Mentoring is a way to share experience and advice with early-stage researchers to help them find their potential and become successful in the academic or application sector. The goal of mentoring is to support young people at the beginning of their scientific career in their development to become experts.
Join our mentoring program as a mentee or mentor. Read our Mentoring Guide and contact us by email at mentoring jh-inst.cas.cz.
If you are unsure which mentor to choose, we will help you with the selection. You can also take a look at our list of mentors.
Introduction of mentors
I received my Ph.D. in 1995 from the Faculty of Mathematics and Physics, Charles University, Prague. From 1995 until 2005, I worked at various postdoc positions abroad in Germany and USA, e.g., Alexander von Humboldt Fellowship at the MPI für Strömungsforschung, in Göttingen, Germany, Joint Institute for Laboratory Astrophysics and Colorado University (JILA) at Boulder, USA, and Institut für Physikalische Chemie, GA Universität Göttingen. In 2005 I’ve returned to the J. Heyrovský Institute of physical chemistry of the CAS, where I’ve founded a new laboratory, which grew over in the meantime to the current Department of Molecular and Cluster Dynamics. My main expertise is in experimental chemical physics, specializing in molecular beams, clusters, mass spectrometry, laser spectroscopy etc. Our experiments are relevant to many areas such as atmospheric chemistry and astrochemistry, however, our major pursuit is fundamental science and understanding of elementary processes in the nature.
Marek Cebecauer, 51, biochemist by degree, master thesis in virology (Commenius University, Bratislava), PhD thesis in immunology (Charles’ University, Prague), almost 10 years abroad (mainly cancer research in Switzerland and advanced microscopy in the UK). Currently, my lab is doing physical biology. What’s that? Well, this is doing biology and biochemistry without ignoring physics and its principles 😊. Space and time are as important as pH, ion concetration or the presence of enzymes accelerating reactions in living organisms. I have supervised 5 PhD students, 4 master students and several Bc and pre-university students. Married, 2 children. Hobbies: bass guitar, mountain hiking, woodcraft, …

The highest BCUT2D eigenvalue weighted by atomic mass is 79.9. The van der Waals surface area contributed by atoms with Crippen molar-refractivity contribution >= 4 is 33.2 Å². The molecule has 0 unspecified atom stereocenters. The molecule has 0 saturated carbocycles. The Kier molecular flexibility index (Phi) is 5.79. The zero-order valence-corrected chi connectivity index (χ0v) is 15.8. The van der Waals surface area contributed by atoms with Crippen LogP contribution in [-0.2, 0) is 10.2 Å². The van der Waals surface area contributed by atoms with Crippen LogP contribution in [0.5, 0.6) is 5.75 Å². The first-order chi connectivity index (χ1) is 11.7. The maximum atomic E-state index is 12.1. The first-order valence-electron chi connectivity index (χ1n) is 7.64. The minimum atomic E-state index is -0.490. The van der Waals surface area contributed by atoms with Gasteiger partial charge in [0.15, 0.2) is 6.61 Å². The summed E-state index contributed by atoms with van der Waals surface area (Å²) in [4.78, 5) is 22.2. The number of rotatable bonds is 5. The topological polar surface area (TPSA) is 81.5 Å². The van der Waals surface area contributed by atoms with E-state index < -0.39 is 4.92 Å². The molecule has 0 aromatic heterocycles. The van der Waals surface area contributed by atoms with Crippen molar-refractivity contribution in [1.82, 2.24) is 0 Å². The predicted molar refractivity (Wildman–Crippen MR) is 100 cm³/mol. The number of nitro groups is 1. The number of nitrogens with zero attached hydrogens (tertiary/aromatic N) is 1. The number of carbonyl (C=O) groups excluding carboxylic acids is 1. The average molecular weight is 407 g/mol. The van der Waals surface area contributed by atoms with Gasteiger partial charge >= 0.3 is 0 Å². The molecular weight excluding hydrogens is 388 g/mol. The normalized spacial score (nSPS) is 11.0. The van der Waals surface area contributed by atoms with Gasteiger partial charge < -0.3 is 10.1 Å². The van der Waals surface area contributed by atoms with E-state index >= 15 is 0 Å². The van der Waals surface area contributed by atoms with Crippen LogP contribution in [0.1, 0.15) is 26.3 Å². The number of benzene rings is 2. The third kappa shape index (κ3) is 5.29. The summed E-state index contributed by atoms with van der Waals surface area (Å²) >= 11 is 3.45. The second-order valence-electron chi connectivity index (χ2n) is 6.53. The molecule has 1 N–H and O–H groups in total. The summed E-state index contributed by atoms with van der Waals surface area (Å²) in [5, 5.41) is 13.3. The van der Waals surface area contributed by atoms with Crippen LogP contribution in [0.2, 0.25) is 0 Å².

Jiří Ludvík, 68, molecular electrochemistry, coordination chemistry. Since 1977 employment in the J. Heyrovský Inst., since 1990 lectures (Electrochemistry) in Prague University of Chemistry and Technology (VŠCHT). More than 50 students from high school, Bc, MSc, PhD. Married for 41 years, 4 adult children, 9 grandchildren. Music and sports passively as well as actively.
I am a computational chemist currently doing molecular modelling of enzymes, I also have a long term interest in atmospheric chemistry. I started working at the JH Institute in autumn 2016 after a 2-year postdoctoral stay in Paris. I like interaction with high-school students within the programs “Open Science” and Chemistry Olympiade. My hobbies are running, cross-country skiing and my two little children.
Lukasz Cwiklik (he/him), 44 years old, married, one child (7 yo). I have created and am leading a research group studying biological interfaces such as lung surfactant, tear film, surfaces of implants. We investigate how they work, how they behave during disease, and how they interact with drugs. My research is interdisciplinary (physical chemistry, biophysics, molecular biology, pharmacology); we use experimental and computational methods and actively collaborate with various groups worldwide, including industrial partners. My team currently has eight members at various career stages. I promote excellence, fairness, and gender equality in science.
I am a 33-year-old scientist, mother of two, language- sport- and music- enthusiast, and bookworm. I did my MSc. studies of biophysics at the Faculty of Mathematics and Physics of the Charles University in Prague, and then started my PhD journey at J. Heyrovský Institute of Physical Chemistry in Prague. During my PhD studies, I became a mother of two daughters (born in 2014 and 2016). I stopped my work on the PhD research twice for a full year due to maternity leaves and then worked only part-time until the end of my PhD. After that period, we moved with the whole family to the Netherlands for a postdoc, where we managed to get a nice postdoctoral position for both me and my husband (also a scientist) in the same city. Currently, we are located in Groningen, the Netherlands.